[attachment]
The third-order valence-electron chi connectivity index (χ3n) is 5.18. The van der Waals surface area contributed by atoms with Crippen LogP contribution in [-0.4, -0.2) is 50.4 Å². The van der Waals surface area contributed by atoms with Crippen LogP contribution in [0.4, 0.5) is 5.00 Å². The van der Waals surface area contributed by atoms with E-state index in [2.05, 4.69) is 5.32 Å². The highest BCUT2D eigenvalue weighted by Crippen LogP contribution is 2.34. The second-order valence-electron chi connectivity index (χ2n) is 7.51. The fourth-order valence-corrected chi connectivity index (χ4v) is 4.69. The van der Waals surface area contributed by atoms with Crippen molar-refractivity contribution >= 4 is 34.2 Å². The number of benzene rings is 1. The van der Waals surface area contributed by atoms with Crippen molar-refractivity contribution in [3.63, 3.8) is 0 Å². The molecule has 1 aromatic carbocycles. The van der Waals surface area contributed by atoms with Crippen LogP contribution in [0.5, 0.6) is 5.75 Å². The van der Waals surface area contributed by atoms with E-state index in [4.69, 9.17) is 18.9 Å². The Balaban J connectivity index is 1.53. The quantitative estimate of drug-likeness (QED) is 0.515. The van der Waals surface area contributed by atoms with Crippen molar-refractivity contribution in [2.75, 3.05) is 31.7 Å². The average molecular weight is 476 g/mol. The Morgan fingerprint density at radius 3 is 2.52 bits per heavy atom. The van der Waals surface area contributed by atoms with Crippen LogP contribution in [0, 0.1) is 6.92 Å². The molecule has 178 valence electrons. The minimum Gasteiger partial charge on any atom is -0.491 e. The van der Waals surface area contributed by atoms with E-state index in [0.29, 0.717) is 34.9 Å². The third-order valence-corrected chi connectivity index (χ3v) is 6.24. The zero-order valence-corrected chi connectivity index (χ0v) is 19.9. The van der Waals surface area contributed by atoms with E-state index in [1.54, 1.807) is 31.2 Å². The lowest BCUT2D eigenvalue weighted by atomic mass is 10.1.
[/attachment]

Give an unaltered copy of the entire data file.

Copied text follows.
The third-order valence-electron chi connectivity index (χ3n) is 5.18. The van der Waals surface area contributed by atoms with Crippen LogP contribution in [-0.4, -0.2) is 50.4 Å². The van der Waals surface area contributed by atoms with Crippen LogP contribution in [0.4, 0.5) is 5.00 Å². The van der Waals surface area contributed by atoms with E-state index in [2.05, 4.69) is 5.32 Å². The highest BCUT2D eigenvalue weighted by Crippen LogP contribution is 2.34. The second-order valence-electron chi connectivity index (χ2n) is 7.51. The fourth-order valence-corrected chi connectivity index (χ4v) is 4.69. The van der Waals surface area contributed by atoms with Crippen molar-refractivity contribution >= 4 is 34.2 Å². The number of benzene rings is 1. The van der Waals surface area contributed by atoms with Crippen molar-refractivity contribution in [3.63, 3.8) is 0 Å². The molecule has 1 aromatic carbocycles. The van der Waals surface area contributed by atoms with Crippen LogP contribution in [0.5, 0.6) is 5.75 Å². The van der Waals surface area contributed by atoms with E-state index in [4.69, 9.17) is 18.9 Å². The Balaban J connectivity index is 1.53. The quantitative estimate of drug-likeness (QED) is 0.515. The van der Waals surface area contributed by atoms with Crippen molar-refractivity contribution in [2.75, 3.05) is 31.7 Å². The average molecular weight is 476 g/mol. The Morgan fingerprint density at radius 3 is 2.52 bits per heavy atom. The van der Waals surface area contributed by atoms with Crippen LogP contribution in [0, 0.1) is 6.92 Å². The molecule has 178 valence electrons. The minimum Gasteiger partial charge on any atom is -0.491 e. The van der Waals surface area contributed by atoms with E-state index in [0.29, 0.717) is 34.9 Å². The third-order valence-corrected chi connectivity index (χ3v) is 6.24. The zero-order valence-corrected chi connectivity index (χ0v) is 19.9. The van der Waals surface area contributed by atoms with E-state index in [1.54, 1.807) is 31.2 Å². The lowest BCUT2D eigenvalue weighted by atomic mass is 10.1.